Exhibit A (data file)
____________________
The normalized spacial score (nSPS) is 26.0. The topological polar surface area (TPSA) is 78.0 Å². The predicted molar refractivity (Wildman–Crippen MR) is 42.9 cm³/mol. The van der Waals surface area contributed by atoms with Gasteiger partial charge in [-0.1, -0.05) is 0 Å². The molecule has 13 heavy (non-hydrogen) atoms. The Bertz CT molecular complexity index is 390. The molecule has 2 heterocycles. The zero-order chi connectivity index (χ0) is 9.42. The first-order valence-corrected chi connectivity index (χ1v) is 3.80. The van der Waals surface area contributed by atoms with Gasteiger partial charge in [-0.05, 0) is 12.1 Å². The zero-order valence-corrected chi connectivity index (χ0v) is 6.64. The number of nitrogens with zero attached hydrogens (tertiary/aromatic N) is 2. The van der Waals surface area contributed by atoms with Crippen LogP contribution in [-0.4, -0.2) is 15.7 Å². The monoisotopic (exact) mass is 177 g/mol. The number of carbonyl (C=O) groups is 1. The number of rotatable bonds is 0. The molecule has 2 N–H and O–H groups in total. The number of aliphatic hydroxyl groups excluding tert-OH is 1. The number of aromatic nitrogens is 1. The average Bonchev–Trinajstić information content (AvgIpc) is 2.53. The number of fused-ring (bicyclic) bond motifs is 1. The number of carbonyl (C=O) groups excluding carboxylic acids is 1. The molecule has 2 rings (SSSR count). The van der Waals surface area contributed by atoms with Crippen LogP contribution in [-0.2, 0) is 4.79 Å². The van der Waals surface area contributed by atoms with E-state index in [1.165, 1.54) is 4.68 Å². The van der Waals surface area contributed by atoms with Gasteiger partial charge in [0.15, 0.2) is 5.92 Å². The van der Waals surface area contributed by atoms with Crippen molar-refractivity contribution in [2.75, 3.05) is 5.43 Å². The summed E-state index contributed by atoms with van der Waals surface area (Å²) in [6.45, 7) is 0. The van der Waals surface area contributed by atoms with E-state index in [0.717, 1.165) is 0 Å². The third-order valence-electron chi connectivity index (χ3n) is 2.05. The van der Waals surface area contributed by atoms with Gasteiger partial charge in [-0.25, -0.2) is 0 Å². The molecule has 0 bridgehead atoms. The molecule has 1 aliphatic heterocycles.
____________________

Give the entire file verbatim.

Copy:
The normalized spacial score (nSPS) is 26.0. The topological polar surface area (TPSA) is 78.0 Å². The predicted molar refractivity (Wildman–Crippen MR) is 42.9 cm³/mol. The van der Waals surface area contributed by atoms with Gasteiger partial charge in [-0.1, -0.05) is 0 Å². The molecule has 13 heavy (non-hydrogen) atoms. The Bertz CT molecular complexity index is 390. The molecule has 2 heterocycles. The zero-order chi connectivity index (χ0) is 9.42. The first-order valence-corrected chi connectivity index (χ1v) is 3.80. The van der Waals surface area contributed by atoms with Gasteiger partial charge in [-0.05, 0) is 12.1 Å². The zero-order valence-corrected chi connectivity index (χ0v) is 6.64. The number of nitrogens with zero attached hydrogens (tertiary/aromatic N) is 2. The van der Waals surface area contributed by atoms with Crippen LogP contribution in [-0.4, -0.2) is 15.7 Å². The monoisotopic (exact) mass is 177 g/mol. The number of carbonyl (C=O) groups is 1. The number of rotatable bonds is 0. The molecule has 2 N–H and O–H groups in total. The number of aliphatic hydroxyl groups excluding tert-OH is 1. The number of aromatic nitrogens is 1. The average Bonchev–Trinajstić information content (AvgIpc) is 2.53. The number of fused-ring (bicyclic) bond motifs is 1. The number of carbonyl (C=O) groups excluding carboxylic acids is 1. The molecule has 2 rings (SSSR count). The van der Waals surface area contributed by atoms with Crippen LogP contribution in [-0.2, 0) is 4.79 Å². The van der Waals surface area contributed by atoms with E-state index in [1.165, 1.54) is 4.68 Å². The van der Waals surface area contributed by atoms with Gasteiger partial charge in [0.15, 0.2) is 5.92 Å². The van der Waals surface area contributed by atoms with Crippen molar-refractivity contribution in [2.75, 3.05) is 5.43 Å². The summed E-state index contributed by atoms with van der Waals surface area (Å²) in [6.45, 7) is 0. The van der Waals surface area contributed by atoms with E-state index in [0.717, 1.165) is 0 Å². The third-order valence-electron chi connectivity index (χ3n) is 2.05. The van der Waals surface area contributed by atoms with Gasteiger partial charge in [-0.25, -0.2) is 0 Å². The molecule has 0 bridgehead atoms. The molecule has 1 aliphatic heterocycles.